A federal judge misread federal laws and regulations last year by overturning approval of the Rosemont Mine, the U.S. government and the mining company proposing the project have told the 9th U.S. Circuit Court of Appeals.
In appealing U.S. District Judge James Soto’s ruling, Hudbay Minerals Inc. and the U.S. Justice Department said federal laws and rules don’t require the Forest Service to determine —as they said the judge required the service to do — that Hudbay had valid mining claims on federal land where it wanted to dump waste rock and mine tailings.
Federal laws and regulations are clear that such activities can be conducted on land lacking valid claims, they said.
“No other court has ever reached such a conclusion, and for good reason, because it runs counter to the plain meaning of the pertinent statutory and regulatory provisions, which broadly permit entry onto open federal lands for the purposes of mining and mining-related activities and expressly contemplate that such activities may ‘take place on or off mining claims,’” Hudbay said in its legal brief in the case.
The U.S. government said Hudbay has the right under the 1872 Mining Law to occupy federal land for its mining operations even if it had no mining claims on it.
Nothing in the 1872 law requires a miner to secure a property right to federal lands before exercising the statutory right to enter, use, and occupy them for mining purposes, the Justice Department said — a view denounced by a law professor and public lands expert in an interview as “a shocking misstatement of the law.”
2019 ruling brought project to a halt
Hudbay also said the mining industry’s future on federal lands is at stake in this case.
Soto’s ruling, if upheld, would prevent mining companies from extracting and processing valuable minerals underneath valid mining claims, “unless all operations are confined entirely to the four corners of the claims,” Hudbay said.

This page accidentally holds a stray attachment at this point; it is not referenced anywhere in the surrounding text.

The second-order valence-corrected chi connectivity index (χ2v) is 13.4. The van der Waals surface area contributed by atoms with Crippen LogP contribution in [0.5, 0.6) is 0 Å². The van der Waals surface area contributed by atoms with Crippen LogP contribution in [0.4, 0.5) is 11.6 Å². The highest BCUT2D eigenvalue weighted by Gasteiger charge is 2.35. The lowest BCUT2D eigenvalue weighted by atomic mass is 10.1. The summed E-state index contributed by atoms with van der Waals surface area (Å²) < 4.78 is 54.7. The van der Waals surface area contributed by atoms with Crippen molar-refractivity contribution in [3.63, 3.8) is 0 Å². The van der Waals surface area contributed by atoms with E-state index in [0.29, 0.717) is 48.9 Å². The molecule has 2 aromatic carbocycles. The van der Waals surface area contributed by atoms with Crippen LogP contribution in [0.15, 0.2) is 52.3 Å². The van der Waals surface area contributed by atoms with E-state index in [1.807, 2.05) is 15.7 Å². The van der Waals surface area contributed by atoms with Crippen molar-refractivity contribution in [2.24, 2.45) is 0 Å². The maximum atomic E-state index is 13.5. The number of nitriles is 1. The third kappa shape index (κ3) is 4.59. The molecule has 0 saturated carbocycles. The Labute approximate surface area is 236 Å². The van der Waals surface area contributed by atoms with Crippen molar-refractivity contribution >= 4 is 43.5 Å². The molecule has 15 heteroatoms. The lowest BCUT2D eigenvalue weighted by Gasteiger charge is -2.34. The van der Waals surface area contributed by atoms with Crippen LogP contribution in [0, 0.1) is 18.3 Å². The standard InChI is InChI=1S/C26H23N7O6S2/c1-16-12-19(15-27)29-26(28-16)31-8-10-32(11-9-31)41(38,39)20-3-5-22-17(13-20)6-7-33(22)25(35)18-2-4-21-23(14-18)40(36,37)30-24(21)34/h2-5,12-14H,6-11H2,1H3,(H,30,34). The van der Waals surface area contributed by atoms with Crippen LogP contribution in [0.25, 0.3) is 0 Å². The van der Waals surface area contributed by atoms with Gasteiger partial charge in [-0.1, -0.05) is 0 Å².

That rule would preclude most, if not all, significant mining operations on federal lands, “despite over 100 years of congressional intent to encourage mining on those lands,” Hudbay said.
The federal government and Hudbay are appealing Soto’s July 31, 2019, ruling, handed down the evening before mine construction was to start in the Santa Rita Mountains southeast of Tucson.
The mine would create 600 long-term, high-paying jobs, but it would also disturb 5,431 acres of Madrean forest and pump 5,000 acre-feet a year of groundwater.
The site of the proposed open-pit copper mine consists of 1,197 acres owned by Hudbay, 574 acres of state land and 3,653 acres of Forest Service land.
Soto hammered at what he saw as the Forest Service’s failure to determine if Hudbay had the legal right to put the waste rock and tailings on 2,447 acres of federal lands. That’s a common industry practice that had been routinely approved for decades on both Forest Service and Bureau of Land Management lands.
Forest Service faulted in original ruling
Soto wrote “the Forest Service abdicated its duty to protect the Coronado National Forest from depredation and preserve the forest from destruction,” by failing to consider whether the mining company held valid claims on land where mine wastes would be dumped.
For a mining claim to be valid, the 1872 Mining Law requires the claimed land to contain a valuable mineral deposit, Soto wrote.
Soto wrote that not only he could find nothing in the records of the 12-year Rosemont case showing valuable mineral deposits underlying those 2,447 acres, that evidence from the mine’s final environmental impact statement shows “the absence of any such deposit within those lands.”
Hudbay said “well-settled administrative practice and guidance” contradict Soto’s conclusion, “for good reason.”